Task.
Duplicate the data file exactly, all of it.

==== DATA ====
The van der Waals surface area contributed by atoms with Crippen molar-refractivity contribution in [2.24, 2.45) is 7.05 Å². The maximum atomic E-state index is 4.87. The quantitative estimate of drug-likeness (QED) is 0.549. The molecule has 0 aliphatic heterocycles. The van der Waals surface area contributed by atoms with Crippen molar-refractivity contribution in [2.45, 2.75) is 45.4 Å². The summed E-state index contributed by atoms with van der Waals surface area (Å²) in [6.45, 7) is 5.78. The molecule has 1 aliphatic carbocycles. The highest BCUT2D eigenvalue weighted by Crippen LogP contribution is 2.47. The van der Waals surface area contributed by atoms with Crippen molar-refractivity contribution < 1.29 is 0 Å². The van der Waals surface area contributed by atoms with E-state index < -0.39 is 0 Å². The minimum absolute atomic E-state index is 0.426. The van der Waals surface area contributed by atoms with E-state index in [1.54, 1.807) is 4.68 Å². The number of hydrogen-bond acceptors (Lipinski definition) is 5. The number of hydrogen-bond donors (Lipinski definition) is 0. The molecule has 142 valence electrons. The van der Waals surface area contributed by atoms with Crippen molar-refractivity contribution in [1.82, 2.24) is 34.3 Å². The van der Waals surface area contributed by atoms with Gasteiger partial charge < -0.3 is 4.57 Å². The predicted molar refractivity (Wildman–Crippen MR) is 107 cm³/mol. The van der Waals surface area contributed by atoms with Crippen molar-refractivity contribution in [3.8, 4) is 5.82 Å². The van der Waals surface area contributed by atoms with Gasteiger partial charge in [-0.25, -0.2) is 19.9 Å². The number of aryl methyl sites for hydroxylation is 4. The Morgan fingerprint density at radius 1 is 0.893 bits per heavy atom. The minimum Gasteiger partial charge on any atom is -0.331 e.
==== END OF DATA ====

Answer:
The van der Waals surface area contributed by atoms with Crippen molar-refractivity contribution in [2.24, 2.45) is 7.05 Å². The maximum atomic E-state index is 4.87. The quantitative estimate of drug-likeness (QED) is 0.549. The molecule has 0 aliphatic heterocycles. The van der Waals surface area contributed by atoms with Crippen molar-refractivity contribution in [2.45, 2.75) is 45.4 Å². The summed E-state index contributed by atoms with van der Waals surface area (Å²) in [6.45, 7) is 5.78. The molecule has 1 aliphatic carbocycles. The highest BCUT2D eigenvalue weighted by Crippen LogP contribution is 2.47. The van der Waals surface area contributed by atoms with Crippen molar-refractivity contribution < 1.29 is 0 Å². The van der Waals surface area contributed by atoms with E-state index < -0.39 is 0 Å². The minimum absolute atomic E-state index is 0.426. The van der Waals surface area contributed by atoms with E-state index in [1.54, 1.807) is 4.68 Å². The number of hydrogen-bond acceptors (Lipinski definition) is 5. The number of hydrogen-bond donors (Lipinski definition) is 0. The molecule has 142 valence electrons. The van der Waals surface area contributed by atoms with Crippen molar-refractivity contribution in [1.82, 2.24) is 34.3 Å². The van der Waals surface area contributed by atoms with Gasteiger partial charge < -0.3 is 4.57 Å². The predicted molar refractivity (Wildman–Crippen MR) is 107 cm³/mol. The van der Waals surface area contributed by atoms with Crippen molar-refractivity contribution in [3.8, 4) is 5.82 Å². The van der Waals surface area contributed by atoms with Gasteiger partial charge in [-0.25, -0.2) is 19.9 Å². The number of aryl methyl sites for hydroxylation is 4. The Morgan fingerprint density at radius 1 is 0.893 bits per heavy atom. The minimum Gasteiger partial charge on any atom is -0.331 e.